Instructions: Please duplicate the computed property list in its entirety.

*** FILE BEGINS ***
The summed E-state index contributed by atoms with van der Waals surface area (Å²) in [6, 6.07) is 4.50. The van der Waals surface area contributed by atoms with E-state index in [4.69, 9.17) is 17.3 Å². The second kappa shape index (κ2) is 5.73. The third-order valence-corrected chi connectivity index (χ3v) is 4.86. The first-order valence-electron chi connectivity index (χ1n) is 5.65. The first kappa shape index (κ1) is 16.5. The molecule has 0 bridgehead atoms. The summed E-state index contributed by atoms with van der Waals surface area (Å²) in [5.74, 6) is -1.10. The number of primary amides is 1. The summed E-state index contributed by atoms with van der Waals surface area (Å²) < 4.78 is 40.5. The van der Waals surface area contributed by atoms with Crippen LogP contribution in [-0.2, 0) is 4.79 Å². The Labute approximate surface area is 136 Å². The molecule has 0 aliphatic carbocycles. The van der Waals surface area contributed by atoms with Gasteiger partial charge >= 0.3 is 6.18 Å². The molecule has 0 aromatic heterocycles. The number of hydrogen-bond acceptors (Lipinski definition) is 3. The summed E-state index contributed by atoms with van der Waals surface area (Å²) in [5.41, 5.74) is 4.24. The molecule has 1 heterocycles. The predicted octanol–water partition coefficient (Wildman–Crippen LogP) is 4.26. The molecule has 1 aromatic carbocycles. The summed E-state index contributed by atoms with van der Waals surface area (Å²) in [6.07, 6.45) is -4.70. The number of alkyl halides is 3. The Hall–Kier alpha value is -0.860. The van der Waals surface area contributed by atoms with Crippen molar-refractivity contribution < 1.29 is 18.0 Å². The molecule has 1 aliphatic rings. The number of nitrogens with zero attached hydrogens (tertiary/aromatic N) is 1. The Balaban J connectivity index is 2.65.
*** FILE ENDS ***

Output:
The summed E-state index contributed by atoms with van der Waals surface area (Å²) in [6, 6.07) is 4.50. The van der Waals surface area contributed by atoms with E-state index in [4.69, 9.17) is 17.3 Å². The second kappa shape index (κ2) is 5.73. The third-order valence-corrected chi connectivity index (χ3v) is 4.86. The first-order valence-electron chi connectivity index (χ1n) is 5.65. The first kappa shape index (κ1) is 16.5. The molecule has 0 bridgehead atoms. The summed E-state index contributed by atoms with van der Waals surface area (Å²) in [5.74, 6) is -1.10. The number of primary amides is 1. The summed E-state index contributed by atoms with van der Waals surface area (Å²) < 4.78 is 40.5. The van der Waals surface area contributed by atoms with Crippen LogP contribution in [-0.2, 0) is 4.79 Å². The Labute approximate surface area is 136 Å². The molecule has 0 aliphatic carbocycles. The van der Waals surface area contributed by atoms with Gasteiger partial charge >= 0.3 is 6.18 Å². The molecule has 0 aromatic heterocycles. The number of hydrogen-bond acceptors (Lipinski definition) is 3. The summed E-state index contributed by atoms with van der Waals surface area (Å²) in [5.41, 5.74) is 4.24. The molecule has 1 heterocycles. The predicted octanol–water partition coefficient (Wildman–Crippen LogP) is 4.26. The molecule has 1 aromatic carbocycles. The summed E-state index contributed by atoms with van der Waals surface area (Å²) in [6.07, 6.45) is -4.70. The number of alkyl halides is 3. The Hall–Kier alpha value is -0.860. The van der Waals surface area contributed by atoms with Crippen molar-refractivity contribution < 1.29 is 18.0 Å². The molecule has 1 aliphatic rings. The number of nitrogens with zero attached hydrogens (tertiary/aromatic N) is 1. The Balaban J connectivity index is 2.65.